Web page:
Reformist candidate Masoud Pezeshkian, a former heart surgeon and MP, was declared the winner of Iran’s runoff presidential election on Saturday, July 6 having secured 53.6 percent of the 30.5 million votes cast – although less than half of those qualified to vote turned out, many in protest against the government.

Considered to be a reformist, in contrast to his hardline opponent, Saeed Jalili, Pezeshkian campaigned on a platform promising to reach out to the West and ease enforcement of some of the more restrictive laws in an attempt to end years of sanctions and to address some of the protests that had beset the Islamic Republic in recent months.

The election was called after the previous President Ebrahim Raisi, Foreign Minister Hossein Amir-Abdollahian and other officials died in a helicopter crash in Iran’s remote northwest in May. He was the only reformist candidate running for the presidency after dozens of other candidates were barred from running by Iran’s 12-member Guardian Council, who also have the authority to certify the vote before Pezeshkian can take office.

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Following the announcement of the result, Pezeshkian appealed for unity and support from the Iranian people in a statement posted on X on Saturday morning – even though the platform is officially still banned in the country. The post read:

“Dear people of Iran, the elections are over, and this is just the beginning of our cooperation. The difficult path ahead will not be smooth except with your companionship, empathy and trust. I extend my hand to you and I swear on my honor that I will not leave you alone on this path. Do not leave me alone.”

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Those who think that as a reformist everything in Iran will change for the better may be disappointed. During the election campaign, Pezeshkian emphasized that he saw no need for radical changes to Iran’s Shiite theocracy and considered the country’s Supreme Leader Ayatollah Ali Khamenei as “the final arbiter of all matters of state in the country.”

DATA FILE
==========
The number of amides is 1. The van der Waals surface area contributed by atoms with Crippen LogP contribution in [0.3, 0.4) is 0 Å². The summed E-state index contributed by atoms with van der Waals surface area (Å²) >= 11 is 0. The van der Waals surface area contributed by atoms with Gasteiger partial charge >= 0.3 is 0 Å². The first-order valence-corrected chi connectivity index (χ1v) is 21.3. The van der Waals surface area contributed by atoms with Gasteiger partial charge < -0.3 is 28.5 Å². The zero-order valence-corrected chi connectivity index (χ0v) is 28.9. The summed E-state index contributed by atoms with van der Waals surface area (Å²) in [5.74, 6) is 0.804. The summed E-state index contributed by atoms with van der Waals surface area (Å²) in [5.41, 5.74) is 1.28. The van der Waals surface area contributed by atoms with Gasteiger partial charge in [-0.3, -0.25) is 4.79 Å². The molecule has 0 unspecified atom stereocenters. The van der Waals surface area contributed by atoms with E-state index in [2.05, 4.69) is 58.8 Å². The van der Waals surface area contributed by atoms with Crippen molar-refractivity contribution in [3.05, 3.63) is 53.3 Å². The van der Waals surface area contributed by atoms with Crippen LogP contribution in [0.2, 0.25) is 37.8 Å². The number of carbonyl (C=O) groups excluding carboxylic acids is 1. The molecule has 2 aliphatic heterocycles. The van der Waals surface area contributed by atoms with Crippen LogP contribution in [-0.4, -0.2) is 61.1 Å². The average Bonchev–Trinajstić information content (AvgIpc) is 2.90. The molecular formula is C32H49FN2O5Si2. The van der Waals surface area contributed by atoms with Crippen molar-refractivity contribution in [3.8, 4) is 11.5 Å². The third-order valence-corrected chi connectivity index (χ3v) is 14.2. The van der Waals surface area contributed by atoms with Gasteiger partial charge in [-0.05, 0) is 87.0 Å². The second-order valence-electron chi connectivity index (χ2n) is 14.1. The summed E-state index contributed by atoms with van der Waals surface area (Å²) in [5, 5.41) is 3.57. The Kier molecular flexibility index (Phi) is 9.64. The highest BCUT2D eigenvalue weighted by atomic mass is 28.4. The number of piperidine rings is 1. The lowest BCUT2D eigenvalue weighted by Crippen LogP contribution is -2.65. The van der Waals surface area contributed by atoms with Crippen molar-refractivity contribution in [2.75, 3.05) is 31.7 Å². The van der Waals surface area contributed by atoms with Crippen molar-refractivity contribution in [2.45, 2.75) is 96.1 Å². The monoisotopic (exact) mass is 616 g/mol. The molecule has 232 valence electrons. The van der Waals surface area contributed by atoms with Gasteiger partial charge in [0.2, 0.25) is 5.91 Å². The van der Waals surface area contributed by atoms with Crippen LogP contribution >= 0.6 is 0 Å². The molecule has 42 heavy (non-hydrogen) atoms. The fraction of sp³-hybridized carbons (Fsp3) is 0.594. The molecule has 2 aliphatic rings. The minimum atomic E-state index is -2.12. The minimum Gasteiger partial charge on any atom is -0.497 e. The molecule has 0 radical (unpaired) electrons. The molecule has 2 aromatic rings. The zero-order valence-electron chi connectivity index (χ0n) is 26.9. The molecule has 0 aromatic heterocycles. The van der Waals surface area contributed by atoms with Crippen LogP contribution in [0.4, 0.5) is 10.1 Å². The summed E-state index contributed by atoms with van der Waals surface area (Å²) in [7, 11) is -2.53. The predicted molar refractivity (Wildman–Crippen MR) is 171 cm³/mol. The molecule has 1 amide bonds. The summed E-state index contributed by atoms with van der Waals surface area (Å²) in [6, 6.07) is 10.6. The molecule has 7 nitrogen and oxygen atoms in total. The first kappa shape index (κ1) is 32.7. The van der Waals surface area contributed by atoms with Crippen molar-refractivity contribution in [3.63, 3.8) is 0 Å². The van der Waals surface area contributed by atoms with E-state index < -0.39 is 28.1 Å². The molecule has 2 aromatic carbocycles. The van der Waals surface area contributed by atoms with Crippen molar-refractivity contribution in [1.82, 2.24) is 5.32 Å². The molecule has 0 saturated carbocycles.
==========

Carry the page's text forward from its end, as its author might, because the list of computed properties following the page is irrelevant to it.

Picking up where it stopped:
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Iran faces increasing international isolation, continuing internal discontent, economic decline and the growing danger of direct conflict with Israel. He is unlikely to do anything to defuse the threat of war, as he says, he would “try to have friendly relations with all countries except Israel.”

His views on the relationship between Tehran and Moscow is not so clear cut, where the military and economic relationship has grown since the full-scale invasion of Ukraine. It is perhaps relevant that Russia’s President Vladimir Putin along with the leaders of Saudi Arabia, Pakistan and Syria were among the first to congratulate Pezeshkian on his victory.

In a statement published on the Kremlin website, Putin said, “I hope that your activity as president will facilitate the further boosting of constructive bilateral cooperation on all tracks to benefit our friendly peoples, in the interests of easing regional security and stability.”

While Pezeshkian made all the right noises as he sought the presidency announcing that he wanted to open dialog with Iran’s enemies, particularly in relation to Tehran’s nuclear program asking the question, “Do we want to solve our problems with the world or not? I believe we must get out of the deadlock to solve our country’s problems.”

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In reality, however, this and the modest changes he espouses, such as relaxation of the “headscarf laws,” are likely to be opposed by the hard-liners who still hold the majority in the Iranian government and the Supreme Leader, Ayatollah Ali Khamenei, effectively holding the power of veto over all matters of state.

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